So if there’s 6tea per oz then 3.875x6 = 23.25 teaspoons per 5 gallons, or just very slightly under half a cup (0.484 cup).
Personally, I like the fizz ... I’d just go with the standard cup per 5 gallons and see what happens. If you are planning to refrigerate or pasteurize the bottles to stop the yeast once they are up to pressure you should be fine either way even if you do overprime a bit.

As far as the yeast ...
If you do have to add more yeast to prime, I'd typically use the same yeast as I’d used in the ferment. Although in a difficult environment ... low temp, high alcohol, low pH etc ... I might select a yeast based on that too.

For cider, I’d think the same yeast would be fine.

Another exception might be if I also intended to bottle pasteurize the wine (with hot water), and was concerned about flavor change or issues with pectin, and my fermenting yeast had been something that was somewhat more heat tolerant like Wyeast 3267 Bordeaux, Lalvin EC-1118, or Red Star Premier Cuvee etc ... in which case, I’d use something with a little less temperature tolerance (after trying to fine-out or remove the fermenting yeast from suspension as possible). But if you used an ale yeast (or somesuch) you should be good to go. In an ale yeast, Nottingham is less heat tolerant than, for instance, Windsor ... and Windsor a bit less heat tolerant than most wine yeasts. Pasteurization concerns though are probably an odd exception though.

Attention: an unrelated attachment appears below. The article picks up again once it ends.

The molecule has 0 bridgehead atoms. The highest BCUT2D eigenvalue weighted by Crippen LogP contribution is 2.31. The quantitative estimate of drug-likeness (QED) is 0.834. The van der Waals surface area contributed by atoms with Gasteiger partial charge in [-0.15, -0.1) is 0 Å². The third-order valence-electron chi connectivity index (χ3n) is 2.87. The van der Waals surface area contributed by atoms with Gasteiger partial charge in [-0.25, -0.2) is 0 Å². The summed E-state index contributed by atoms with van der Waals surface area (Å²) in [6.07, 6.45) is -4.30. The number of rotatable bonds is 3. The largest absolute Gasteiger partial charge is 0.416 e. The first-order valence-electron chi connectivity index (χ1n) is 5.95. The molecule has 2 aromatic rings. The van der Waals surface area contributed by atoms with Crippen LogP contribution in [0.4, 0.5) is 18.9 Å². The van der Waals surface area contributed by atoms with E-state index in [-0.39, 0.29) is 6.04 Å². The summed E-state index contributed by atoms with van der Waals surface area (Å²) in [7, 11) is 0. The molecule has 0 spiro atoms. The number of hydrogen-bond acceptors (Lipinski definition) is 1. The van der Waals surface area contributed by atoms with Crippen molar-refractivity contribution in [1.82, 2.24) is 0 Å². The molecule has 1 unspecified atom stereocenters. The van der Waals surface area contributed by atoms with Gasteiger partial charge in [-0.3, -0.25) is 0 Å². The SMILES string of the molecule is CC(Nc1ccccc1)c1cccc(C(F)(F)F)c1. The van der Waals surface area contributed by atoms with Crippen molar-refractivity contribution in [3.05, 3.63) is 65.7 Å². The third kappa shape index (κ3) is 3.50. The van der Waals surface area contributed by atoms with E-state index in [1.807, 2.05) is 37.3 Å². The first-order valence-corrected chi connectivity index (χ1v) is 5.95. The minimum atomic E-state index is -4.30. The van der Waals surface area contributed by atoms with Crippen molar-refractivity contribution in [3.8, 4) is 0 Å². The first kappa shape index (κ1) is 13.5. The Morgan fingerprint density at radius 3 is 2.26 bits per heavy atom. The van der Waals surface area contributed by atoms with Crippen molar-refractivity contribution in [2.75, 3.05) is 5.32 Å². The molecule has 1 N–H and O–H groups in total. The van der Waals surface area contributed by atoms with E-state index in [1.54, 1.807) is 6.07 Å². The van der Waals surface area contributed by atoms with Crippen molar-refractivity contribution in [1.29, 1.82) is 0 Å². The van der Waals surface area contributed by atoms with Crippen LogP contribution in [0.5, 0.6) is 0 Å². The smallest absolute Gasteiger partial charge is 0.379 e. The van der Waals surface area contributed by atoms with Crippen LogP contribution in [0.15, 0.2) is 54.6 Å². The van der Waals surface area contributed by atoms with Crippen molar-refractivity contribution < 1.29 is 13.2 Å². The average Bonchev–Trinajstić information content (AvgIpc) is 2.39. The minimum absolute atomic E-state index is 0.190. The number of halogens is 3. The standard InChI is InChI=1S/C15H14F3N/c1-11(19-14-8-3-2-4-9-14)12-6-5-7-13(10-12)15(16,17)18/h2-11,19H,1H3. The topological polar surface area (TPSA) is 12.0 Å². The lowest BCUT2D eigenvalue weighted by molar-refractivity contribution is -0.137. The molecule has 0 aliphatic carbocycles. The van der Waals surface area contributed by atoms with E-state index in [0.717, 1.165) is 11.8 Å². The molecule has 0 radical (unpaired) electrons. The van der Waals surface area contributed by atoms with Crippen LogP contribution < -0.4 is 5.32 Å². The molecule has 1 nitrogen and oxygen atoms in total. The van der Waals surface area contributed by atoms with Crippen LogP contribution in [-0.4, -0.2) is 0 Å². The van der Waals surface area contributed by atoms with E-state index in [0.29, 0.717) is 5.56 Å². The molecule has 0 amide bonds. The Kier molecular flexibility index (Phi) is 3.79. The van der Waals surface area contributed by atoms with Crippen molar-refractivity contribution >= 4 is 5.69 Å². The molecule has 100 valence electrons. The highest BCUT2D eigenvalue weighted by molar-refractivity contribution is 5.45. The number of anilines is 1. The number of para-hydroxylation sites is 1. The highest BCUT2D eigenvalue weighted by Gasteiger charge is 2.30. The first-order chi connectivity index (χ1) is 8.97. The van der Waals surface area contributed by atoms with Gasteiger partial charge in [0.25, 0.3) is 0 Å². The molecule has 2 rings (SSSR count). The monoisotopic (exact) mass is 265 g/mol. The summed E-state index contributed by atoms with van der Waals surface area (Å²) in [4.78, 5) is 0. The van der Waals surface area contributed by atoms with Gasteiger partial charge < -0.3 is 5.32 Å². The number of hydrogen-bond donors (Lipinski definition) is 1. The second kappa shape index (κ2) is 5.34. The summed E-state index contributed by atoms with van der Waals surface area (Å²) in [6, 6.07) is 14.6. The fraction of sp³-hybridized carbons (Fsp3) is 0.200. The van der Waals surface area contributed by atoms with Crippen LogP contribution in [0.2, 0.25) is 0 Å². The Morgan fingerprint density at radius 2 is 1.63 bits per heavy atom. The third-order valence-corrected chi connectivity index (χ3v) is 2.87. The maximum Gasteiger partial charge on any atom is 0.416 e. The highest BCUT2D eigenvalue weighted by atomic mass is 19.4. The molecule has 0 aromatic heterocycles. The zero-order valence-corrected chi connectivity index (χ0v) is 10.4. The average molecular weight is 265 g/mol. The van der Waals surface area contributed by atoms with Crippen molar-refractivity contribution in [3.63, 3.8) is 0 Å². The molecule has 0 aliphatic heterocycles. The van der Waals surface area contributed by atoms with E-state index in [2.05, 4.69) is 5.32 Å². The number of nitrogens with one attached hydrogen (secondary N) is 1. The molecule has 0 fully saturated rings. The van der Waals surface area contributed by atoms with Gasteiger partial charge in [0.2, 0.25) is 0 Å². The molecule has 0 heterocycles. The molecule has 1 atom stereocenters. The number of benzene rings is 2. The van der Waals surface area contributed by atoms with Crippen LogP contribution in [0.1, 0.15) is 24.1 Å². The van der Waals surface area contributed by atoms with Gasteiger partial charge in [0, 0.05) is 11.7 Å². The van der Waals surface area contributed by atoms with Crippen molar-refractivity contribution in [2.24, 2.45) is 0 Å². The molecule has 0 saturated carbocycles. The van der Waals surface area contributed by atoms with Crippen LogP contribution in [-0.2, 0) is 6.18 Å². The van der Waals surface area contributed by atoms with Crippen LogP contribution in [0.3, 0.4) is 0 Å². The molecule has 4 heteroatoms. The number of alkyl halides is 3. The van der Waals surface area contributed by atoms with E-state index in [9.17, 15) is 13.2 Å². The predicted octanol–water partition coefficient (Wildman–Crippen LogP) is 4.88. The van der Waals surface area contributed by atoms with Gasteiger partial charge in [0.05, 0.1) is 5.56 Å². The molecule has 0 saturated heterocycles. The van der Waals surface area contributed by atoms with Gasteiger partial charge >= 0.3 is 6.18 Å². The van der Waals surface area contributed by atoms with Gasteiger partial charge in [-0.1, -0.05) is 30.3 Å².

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Old 10-06-2011, 02:23 PM   #12
Sep 2011
morden, manitoba
Posts: 17

Hmmmm.. I thought I posted this already. Oh well, here goes again.

Jacob_Marley: Keep those novels coming. Lots of great information there.

I do have one question though. Being a details person (probably too detailed at times) and the fact that I live in the metric world but still use gallons, I am not sure what gallons you are refering to. In Canada, we use Imperial gallons generally. Is it the Imperial (160oz) gallon or American (128oz) gallon that you are referencing? There is substantial difference in volume. My guess it is the American gallon. If I just follow your ratio, I would under prime which is no big deal. I want the result to be fizzy though.